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Monday 22 May 2017

The Saga of the Monkey Girl

     Last month the news came out that the tale of an Indian girl living with monkeys had turned out to be a damp squib, so to speak. Really, there is only one authenticated case of a human child raised by animals: Bello, discovered in 1996 living with a group of chimpanzees in the Falgore Forest of Nigeria. Alas! He was no Tarzan. He appears to have been abandoned by his parents because he was both physically and mentally disabled. Another possible case was Assicia, later renamed Sylvana, who was discovered wandering alone in the jungle of Liberia in the 1930s. Although not found in the company of apes, she walked around on all fours, on knees and fingertips, with ankles bent, and scratched herself like a monkey. Baby Hospital, found by a missionary in Sierra Leone, may be another case, but the information is too sketchy to form a conclusion. As for the enigma of the wolf children of Midnapore, I have discussed them elsewhere. Suffice it is to say that the story appears to check out, even though it is impossible.
     What is certain is that certain feral children have lived in association with animals - which is not to say they were reared by them. Saturday Mifune had definitely been watched for over a year with a band of monkeys in South Africa before being rescued in 1987. Since he never learned to talk, it seems likely he was originally autistic or mentally retarded. One about which there is no dispute is John Ssebunya of Uganda, who ran away from home when his father killed his mother, and lived for some time with vervet monkeys before he was rescued in 1989. Unlike the others, he is able to talk, and eventually joined the Pearl of Africa Children's Choir - which means that his rise was greater than even the fictional Tarzan's. The latter rose from an ape tribe to the House of Lords. John went from a monkey tribe to the house of the Lord.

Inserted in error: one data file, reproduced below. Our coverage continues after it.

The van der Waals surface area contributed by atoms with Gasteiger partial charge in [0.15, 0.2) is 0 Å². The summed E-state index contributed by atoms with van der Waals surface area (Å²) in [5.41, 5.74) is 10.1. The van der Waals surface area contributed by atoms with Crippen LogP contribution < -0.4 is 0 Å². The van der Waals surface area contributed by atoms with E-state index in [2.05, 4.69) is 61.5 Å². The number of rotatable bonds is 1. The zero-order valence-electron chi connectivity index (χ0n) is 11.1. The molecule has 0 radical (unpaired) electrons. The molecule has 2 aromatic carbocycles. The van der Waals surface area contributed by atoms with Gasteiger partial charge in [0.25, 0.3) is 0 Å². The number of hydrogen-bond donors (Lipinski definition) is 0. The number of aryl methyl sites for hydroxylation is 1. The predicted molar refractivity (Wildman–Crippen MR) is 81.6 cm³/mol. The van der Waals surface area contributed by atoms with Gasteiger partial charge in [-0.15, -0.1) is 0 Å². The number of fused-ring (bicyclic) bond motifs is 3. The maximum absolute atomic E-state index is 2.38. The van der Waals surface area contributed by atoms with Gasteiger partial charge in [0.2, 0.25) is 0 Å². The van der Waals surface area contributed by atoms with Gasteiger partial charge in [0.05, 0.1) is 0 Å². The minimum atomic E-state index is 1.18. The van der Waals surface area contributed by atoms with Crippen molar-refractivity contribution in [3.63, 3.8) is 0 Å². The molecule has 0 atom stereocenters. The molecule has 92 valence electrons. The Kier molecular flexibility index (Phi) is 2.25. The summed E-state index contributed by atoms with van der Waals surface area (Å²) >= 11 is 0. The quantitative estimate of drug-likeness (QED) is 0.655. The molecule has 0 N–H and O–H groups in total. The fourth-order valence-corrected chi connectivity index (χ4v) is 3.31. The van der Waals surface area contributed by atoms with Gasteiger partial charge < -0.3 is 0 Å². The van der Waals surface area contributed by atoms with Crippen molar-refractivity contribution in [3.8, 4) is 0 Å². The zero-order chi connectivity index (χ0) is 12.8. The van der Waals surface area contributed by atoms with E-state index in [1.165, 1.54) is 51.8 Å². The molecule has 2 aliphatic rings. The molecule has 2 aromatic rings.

So when I read about Marina Chapman, who claimed to have lived for five years with capuchin monkeys, I was inspired to read her autobiography, The Girl With No Name.